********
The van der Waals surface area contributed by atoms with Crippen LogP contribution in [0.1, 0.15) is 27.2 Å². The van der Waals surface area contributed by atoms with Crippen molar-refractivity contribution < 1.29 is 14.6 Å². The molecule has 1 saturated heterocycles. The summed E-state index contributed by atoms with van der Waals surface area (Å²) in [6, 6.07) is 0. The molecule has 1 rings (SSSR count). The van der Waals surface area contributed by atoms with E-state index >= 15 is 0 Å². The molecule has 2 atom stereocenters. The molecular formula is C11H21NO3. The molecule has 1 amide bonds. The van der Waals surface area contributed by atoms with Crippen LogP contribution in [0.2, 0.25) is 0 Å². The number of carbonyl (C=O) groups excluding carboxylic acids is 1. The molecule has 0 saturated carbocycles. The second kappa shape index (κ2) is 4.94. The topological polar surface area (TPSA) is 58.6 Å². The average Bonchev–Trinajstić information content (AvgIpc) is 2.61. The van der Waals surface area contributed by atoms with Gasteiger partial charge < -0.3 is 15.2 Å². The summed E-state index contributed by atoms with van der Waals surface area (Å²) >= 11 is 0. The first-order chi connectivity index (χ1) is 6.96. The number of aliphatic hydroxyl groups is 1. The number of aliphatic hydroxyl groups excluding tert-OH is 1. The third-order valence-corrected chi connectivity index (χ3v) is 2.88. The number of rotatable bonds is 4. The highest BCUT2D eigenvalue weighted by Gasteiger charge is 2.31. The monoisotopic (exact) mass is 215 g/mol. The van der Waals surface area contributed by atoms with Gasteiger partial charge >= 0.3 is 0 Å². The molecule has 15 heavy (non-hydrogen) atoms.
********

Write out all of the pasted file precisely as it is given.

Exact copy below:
The van der Waals surface area contributed by atoms with Crippen LogP contribution in [0.1, 0.15) is 27.2 Å². The van der Waals surface area contributed by atoms with Crippen molar-refractivity contribution < 1.29 is 14.6 Å². The molecule has 1 saturated heterocycles. The summed E-state index contributed by atoms with van der Waals surface area (Å²) in [6, 6.07) is 0. The molecule has 1 rings (SSSR count). The van der Waals surface area contributed by atoms with E-state index >= 15 is 0 Å². The molecule has 2 atom stereocenters. The molecular formula is C11H21NO3. The molecule has 1 amide bonds. The van der Waals surface area contributed by atoms with Crippen LogP contribution in [0.2, 0.25) is 0 Å². The number of carbonyl (C=O) groups excluding carboxylic acids is 1. The molecule has 0 saturated carbocycles. The second kappa shape index (κ2) is 4.94. The topological polar surface area (TPSA) is 58.6 Å². The average Bonchev–Trinajstić information content (AvgIpc) is 2.61. The van der Waals surface area contributed by atoms with Gasteiger partial charge < -0.3 is 15.2 Å². The summed E-state index contributed by atoms with van der Waals surface area (Å²) >= 11 is 0. The first-order chi connectivity index (χ1) is 6.96. The number of aliphatic hydroxyl groups is 1. The number of aliphatic hydroxyl groups excluding tert-OH is 1. The third-order valence-corrected chi connectivity index (χ3v) is 2.88. The number of rotatable bonds is 4. The highest BCUT2D eigenvalue weighted by Gasteiger charge is 2.31. The monoisotopic (exact) mass is 215 g/mol. The van der Waals surface area contributed by atoms with Gasteiger partial charge >= 0.3 is 0 Å². The molecule has 15 heavy (non-hydrogen) atoms.